The UAE can be a hub for social innovation

Positive economic outcomes have had a huge role to play

By Samira Khan

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Published: Tue 24 May 2022, 10:37 PM

Trust has been in the air throughout conversations at Davos. From its relationship to purpose and environmental, social, and governance (ESG) outcomes to the deepening connections amongst changemakers on the sidelines. It is clear that this binding life force, both simultaneously light and heavy, will sustain us through unbearable crises, enhance resilience, and enable us to continue to build a sustainable future for all beings.

Specifically, Edelman Trust Barometer 2022 was released and shows that UAE residents’ trust in government, health authorities, media, and UAE businesses is improving.

Positive economic outcomes have had a huge role to play. However, at the same rate, in the past five months, trust has decreased among the general population in China and the Middle East countries.

Meanwhile, trust has increased in Western democracies, partly due to their collective response in Ukraine. This underscores the need for deliberate efforts to understand stakeholder or citizen sentiment in a real-time way. It also makes the case to channel national resources towards key collective cross-section on some key societal challenges.

Consistency, competence, integrity, and humility have all been linked to trust. The UAE is a vibrant regional hub. Despite this, the ease of doing business has room to improve. The more we can use platforms and processes to drive trust amongst the business community, the more we stand to gain in strengthening ecosystems - including in the UAE. Shared values, social impact and sustainability are ways to open doors to aligned visions that build connection and trust - starting with urgent challenges.

Another key lever will be enlightened leadership. Sheikha Fatima bint Mubarak has confirmed that the theme of Emirati Women’s Day 2022, held in August, will be “Inspiring Reality.. Sustainable Future” - inspiring and catalyzing various initiatives. She’s just one example of a shining light.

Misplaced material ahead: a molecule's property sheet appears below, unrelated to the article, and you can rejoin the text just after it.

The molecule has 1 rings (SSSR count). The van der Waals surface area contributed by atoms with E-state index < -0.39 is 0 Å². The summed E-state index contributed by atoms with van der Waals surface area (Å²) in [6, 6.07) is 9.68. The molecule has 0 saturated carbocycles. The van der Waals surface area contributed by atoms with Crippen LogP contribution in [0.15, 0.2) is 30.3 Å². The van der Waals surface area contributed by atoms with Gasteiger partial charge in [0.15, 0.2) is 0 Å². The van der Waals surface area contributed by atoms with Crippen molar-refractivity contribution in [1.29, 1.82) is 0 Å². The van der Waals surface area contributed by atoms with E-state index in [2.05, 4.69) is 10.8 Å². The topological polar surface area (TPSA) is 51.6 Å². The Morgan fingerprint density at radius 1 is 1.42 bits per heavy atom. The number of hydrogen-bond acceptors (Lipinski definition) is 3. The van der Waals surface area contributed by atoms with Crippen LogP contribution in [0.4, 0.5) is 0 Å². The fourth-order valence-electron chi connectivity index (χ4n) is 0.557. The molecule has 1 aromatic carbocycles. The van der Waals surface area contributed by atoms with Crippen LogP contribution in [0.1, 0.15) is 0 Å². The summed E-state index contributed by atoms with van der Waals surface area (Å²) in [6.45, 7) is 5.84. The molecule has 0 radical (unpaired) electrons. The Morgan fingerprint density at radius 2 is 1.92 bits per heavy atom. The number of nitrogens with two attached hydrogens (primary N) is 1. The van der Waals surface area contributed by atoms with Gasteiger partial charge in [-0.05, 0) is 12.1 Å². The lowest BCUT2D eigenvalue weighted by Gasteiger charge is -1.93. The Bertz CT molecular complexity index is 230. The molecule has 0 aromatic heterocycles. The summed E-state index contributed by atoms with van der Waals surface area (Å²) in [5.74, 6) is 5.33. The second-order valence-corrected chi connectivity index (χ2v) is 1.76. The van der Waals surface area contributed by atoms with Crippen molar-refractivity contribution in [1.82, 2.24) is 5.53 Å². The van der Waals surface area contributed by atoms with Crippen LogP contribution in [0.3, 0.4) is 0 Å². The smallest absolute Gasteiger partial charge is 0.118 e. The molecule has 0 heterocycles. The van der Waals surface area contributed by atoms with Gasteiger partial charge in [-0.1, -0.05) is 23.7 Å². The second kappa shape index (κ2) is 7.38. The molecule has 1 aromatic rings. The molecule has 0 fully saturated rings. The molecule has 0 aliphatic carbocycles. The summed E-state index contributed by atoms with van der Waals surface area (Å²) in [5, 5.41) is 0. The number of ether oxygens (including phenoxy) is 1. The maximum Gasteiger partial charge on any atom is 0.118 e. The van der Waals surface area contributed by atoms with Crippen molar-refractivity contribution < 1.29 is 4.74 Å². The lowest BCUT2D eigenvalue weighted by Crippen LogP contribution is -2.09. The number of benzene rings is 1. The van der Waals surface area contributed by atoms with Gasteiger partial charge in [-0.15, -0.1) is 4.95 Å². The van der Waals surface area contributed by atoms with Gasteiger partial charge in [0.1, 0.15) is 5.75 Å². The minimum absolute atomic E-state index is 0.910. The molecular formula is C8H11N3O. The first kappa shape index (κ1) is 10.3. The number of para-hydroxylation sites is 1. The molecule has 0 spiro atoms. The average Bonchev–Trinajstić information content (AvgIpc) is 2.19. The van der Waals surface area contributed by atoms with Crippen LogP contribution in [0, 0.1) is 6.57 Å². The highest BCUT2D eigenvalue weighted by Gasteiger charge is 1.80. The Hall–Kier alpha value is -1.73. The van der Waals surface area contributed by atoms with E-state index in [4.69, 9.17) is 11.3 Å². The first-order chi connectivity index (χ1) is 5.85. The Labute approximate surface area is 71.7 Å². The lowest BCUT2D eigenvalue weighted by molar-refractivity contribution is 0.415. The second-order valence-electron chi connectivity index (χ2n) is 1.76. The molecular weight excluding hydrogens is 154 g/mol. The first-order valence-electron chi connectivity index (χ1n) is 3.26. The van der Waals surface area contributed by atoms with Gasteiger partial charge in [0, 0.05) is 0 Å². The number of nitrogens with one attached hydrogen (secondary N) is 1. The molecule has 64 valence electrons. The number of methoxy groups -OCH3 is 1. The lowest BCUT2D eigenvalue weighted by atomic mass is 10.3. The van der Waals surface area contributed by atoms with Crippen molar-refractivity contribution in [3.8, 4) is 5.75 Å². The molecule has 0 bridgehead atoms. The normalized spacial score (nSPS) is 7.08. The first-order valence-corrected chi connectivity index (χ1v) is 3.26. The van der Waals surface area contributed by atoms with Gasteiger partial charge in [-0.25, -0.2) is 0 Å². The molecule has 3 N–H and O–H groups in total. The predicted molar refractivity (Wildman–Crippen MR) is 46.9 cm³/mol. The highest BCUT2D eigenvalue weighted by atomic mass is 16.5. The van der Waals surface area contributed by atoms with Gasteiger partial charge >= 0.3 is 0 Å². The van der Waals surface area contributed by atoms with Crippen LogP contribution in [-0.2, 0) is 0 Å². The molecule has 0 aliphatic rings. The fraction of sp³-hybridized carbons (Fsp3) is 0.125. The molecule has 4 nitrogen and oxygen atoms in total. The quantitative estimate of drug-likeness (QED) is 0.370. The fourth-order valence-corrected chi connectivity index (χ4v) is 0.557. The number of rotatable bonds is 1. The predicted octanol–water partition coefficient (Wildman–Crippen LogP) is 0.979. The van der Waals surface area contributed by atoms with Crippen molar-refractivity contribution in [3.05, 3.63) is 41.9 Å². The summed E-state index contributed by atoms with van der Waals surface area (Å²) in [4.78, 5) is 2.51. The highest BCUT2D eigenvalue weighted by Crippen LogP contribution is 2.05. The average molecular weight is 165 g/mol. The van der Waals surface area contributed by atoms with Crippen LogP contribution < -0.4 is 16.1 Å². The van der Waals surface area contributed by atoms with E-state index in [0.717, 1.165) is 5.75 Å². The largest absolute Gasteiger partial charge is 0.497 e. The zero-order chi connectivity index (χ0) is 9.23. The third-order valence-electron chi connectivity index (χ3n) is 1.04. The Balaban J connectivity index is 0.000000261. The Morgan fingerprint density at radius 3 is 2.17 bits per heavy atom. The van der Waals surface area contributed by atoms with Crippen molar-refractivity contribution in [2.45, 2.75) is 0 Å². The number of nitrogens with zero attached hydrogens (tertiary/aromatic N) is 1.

Specifically, food security in the UAE is an urgent topic where there’s a call for businesses to do and invest more, and UAE Food Tech Valley can be that conduit. Aid is not a sustainable response to hunger; localisation is necessary. And resilient agri-food chains are a part of the ecosystem that should be further developed. Given the global scope of the challenge, the area also represents a profitable long-term opportunity, attracting greater global capital to the UAE - if the model is sound and scales well.

Global ecosystem-level social innovation starts with ways to pilot / test, share data, and learn to attract greater resources. It’ll be interesting to see over the next couple of days what concrete actions emerge to build trust by committing resources to the foundational global technological capacity that’s absolutely necessary. Accelerating big tech’s response across global markets is the key to a sustainable and equitable future.

At the same rate, to leapfrog on trust, the UAE must be able to position itself as front and centre - or, as a hub for social innovation with global, disruptive impact.

Samira Khan has worked in tech for impact spaces at both Salesforce and Microsoft

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